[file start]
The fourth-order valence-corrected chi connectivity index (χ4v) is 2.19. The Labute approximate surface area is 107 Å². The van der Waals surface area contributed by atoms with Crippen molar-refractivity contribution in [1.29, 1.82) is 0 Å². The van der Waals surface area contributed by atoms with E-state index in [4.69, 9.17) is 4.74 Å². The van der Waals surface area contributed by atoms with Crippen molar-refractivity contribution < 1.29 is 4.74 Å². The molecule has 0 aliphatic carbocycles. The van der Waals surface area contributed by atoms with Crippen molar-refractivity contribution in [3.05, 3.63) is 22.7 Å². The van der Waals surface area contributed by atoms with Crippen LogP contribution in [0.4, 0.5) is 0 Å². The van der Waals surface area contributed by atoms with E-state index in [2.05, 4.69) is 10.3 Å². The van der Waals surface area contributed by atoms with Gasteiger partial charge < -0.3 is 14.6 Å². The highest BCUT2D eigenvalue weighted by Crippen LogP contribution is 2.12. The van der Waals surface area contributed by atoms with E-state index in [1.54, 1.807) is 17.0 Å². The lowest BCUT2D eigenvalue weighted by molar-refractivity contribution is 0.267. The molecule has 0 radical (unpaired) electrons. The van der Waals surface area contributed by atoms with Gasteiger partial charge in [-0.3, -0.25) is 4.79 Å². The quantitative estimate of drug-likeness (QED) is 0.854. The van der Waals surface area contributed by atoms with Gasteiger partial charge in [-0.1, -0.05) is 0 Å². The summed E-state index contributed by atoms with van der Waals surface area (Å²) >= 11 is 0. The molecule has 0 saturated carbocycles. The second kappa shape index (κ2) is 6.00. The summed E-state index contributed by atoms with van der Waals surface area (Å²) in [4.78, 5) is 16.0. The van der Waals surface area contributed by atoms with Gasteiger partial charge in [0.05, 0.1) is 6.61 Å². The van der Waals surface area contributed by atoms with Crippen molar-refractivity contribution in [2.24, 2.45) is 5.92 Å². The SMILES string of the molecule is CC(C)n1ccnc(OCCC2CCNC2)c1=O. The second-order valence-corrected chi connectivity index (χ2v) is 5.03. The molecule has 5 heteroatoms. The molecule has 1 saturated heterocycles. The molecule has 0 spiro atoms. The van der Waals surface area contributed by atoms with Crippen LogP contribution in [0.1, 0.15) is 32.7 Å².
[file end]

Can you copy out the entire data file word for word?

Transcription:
The fourth-order valence-corrected chi connectivity index (χ4v) is 2.19. The Labute approximate surface area is 107 Å². The van der Waals surface area contributed by atoms with Crippen molar-refractivity contribution in [1.29, 1.82) is 0 Å². The van der Waals surface area contributed by atoms with E-state index in [4.69, 9.17) is 4.74 Å². The van der Waals surface area contributed by atoms with Crippen molar-refractivity contribution < 1.29 is 4.74 Å². The molecule has 0 aliphatic carbocycles. The van der Waals surface area contributed by atoms with Crippen molar-refractivity contribution in [3.05, 3.63) is 22.7 Å². The van der Waals surface area contributed by atoms with Crippen LogP contribution in [0.4, 0.5) is 0 Å². The van der Waals surface area contributed by atoms with E-state index in [2.05, 4.69) is 10.3 Å². The van der Waals surface area contributed by atoms with Gasteiger partial charge < -0.3 is 14.6 Å². The highest BCUT2D eigenvalue weighted by Crippen LogP contribution is 2.12. The van der Waals surface area contributed by atoms with E-state index in [1.54, 1.807) is 17.0 Å². The lowest BCUT2D eigenvalue weighted by molar-refractivity contribution is 0.267. The molecule has 0 radical (unpaired) electrons. The van der Waals surface area contributed by atoms with Gasteiger partial charge in [-0.3, -0.25) is 4.79 Å². The quantitative estimate of drug-likeness (QED) is 0.854. The van der Waals surface area contributed by atoms with Gasteiger partial charge in [-0.1, -0.05) is 0 Å². The summed E-state index contributed by atoms with van der Waals surface area (Å²) >= 11 is 0. The molecule has 0 saturated carbocycles. The second kappa shape index (κ2) is 6.00. The summed E-state index contributed by atoms with van der Waals surface area (Å²) in [4.78, 5) is 16.0. The van der Waals surface area contributed by atoms with Gasteiger partial charge in [0.05, 0.1) is 6.61 Å². The van der Waals surface area contributed by atoms with Crippen molar-refractivity contribution in [2.24, 2.45) is 5.92 Å². The SMILES string of the molecule is CC(C)n1ccnc(OCCC2CCNC2)c1=O. The second-order valence-corrected chi connectivity index (χ2v) is 5.03. The molecule has 5 heteroatoms. The molecule has 1 saturated heterocycles. The molecule has 0 spiro atoms. The van der Waals surface area contributed by atoms with Crippen LogP contribution in [0.1, 0.15) is 32.7 Å².